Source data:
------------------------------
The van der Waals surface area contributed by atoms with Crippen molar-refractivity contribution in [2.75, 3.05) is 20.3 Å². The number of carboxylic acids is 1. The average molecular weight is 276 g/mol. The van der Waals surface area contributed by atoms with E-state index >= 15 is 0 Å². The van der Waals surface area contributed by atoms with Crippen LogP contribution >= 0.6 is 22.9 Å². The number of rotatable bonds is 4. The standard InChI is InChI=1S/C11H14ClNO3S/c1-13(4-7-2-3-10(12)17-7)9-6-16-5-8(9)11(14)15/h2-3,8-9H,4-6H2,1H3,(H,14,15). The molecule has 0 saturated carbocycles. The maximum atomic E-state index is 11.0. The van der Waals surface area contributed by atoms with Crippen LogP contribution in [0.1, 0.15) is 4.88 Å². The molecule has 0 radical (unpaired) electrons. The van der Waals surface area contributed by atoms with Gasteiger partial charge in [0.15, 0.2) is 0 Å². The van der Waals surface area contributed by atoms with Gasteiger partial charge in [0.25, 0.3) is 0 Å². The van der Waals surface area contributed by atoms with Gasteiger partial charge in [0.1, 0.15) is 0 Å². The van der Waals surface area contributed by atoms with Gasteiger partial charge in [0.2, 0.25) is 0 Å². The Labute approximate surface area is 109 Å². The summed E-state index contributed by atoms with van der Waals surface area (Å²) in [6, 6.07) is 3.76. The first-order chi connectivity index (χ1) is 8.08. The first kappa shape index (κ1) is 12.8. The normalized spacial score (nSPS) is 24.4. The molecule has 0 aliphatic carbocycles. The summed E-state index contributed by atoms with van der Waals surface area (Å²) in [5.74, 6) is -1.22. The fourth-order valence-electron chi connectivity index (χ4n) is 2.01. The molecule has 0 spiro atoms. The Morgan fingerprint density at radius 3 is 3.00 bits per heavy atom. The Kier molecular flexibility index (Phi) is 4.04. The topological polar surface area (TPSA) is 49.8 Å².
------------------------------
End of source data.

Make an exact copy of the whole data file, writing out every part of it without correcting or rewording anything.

The van der Waals surface area contributed by atoms with Crippen molar-refractivity contribution in [2.75, 3.05) is 20.3 Å². The number of carboxylic acids is 1. The average molecular weight is 276 g/mol. The van der Waals surface area contributed by atoms with E-state index >= 15 is 0 Å². The van der Waals surface area contributed by atoms with Crippen LogP contribution >= 0.6 is 22.9 Å². The number of rotatable bonds is 4. The standard InChI is InChI=1S/C11H14ClNO3S/c1-13(4-7-2-3-10(12)17-7)9-6-16-5-8(9)11(14)15/h2-3,8-9H,4-6H2,1H3,(H,14,15). The molecule has 0 saturated carbocycles. The maximum atomic E-state index is 11.0. The van der Waals surface area contributed by atoms with Crippen LogP contribution in [0.1, 0.15) is 4.88 Å². The molecule has 0 radical (unpaired) electrons. The van der Waals surface area contributed by atoms with Gasteiger partial charge in [0.15, 0.2) is 0 Å². The van der Waals surface area contributed by atoms with Gasteiger partial charge in [0.25, 0.3) is 0 Å². The van der Waals surface area contributed by atoms with Gasteiger partial charge in [0.1, 0.15) is 0 Å². The van der Waals surface area contributed by atoms with Gasteiger partial charge in [0.2, 0.25) is 0 Å². The Labute approximate surface area is 109 Å². The summed E-state index contributed by atoms with van der Waals surface area (Å²) in [6, 6.07) is 3.76. The first-order chi connectivity index (χ1) is 8.08. The first kappa shape index (κ1) is 12.8. The normalized spacial score (nSPS) is 24.4. The molecule has 0 aliphatic carbocycles. The summed E-state index contributed by atoms with van der Waals surface area (Å²) in [5.74, 6) is -1.22. The fourth-order valence-electron chi connectivity index (χ4n) is 2.01. The molecule has 0 spiro atoms. The Morgan fingerprint density at radius 3 is 3.00 bits per heavy atom. The Kier molecular flexibility index (Phi) is 4.04. The topological polar surface area (TPSA) is 49.8 Å².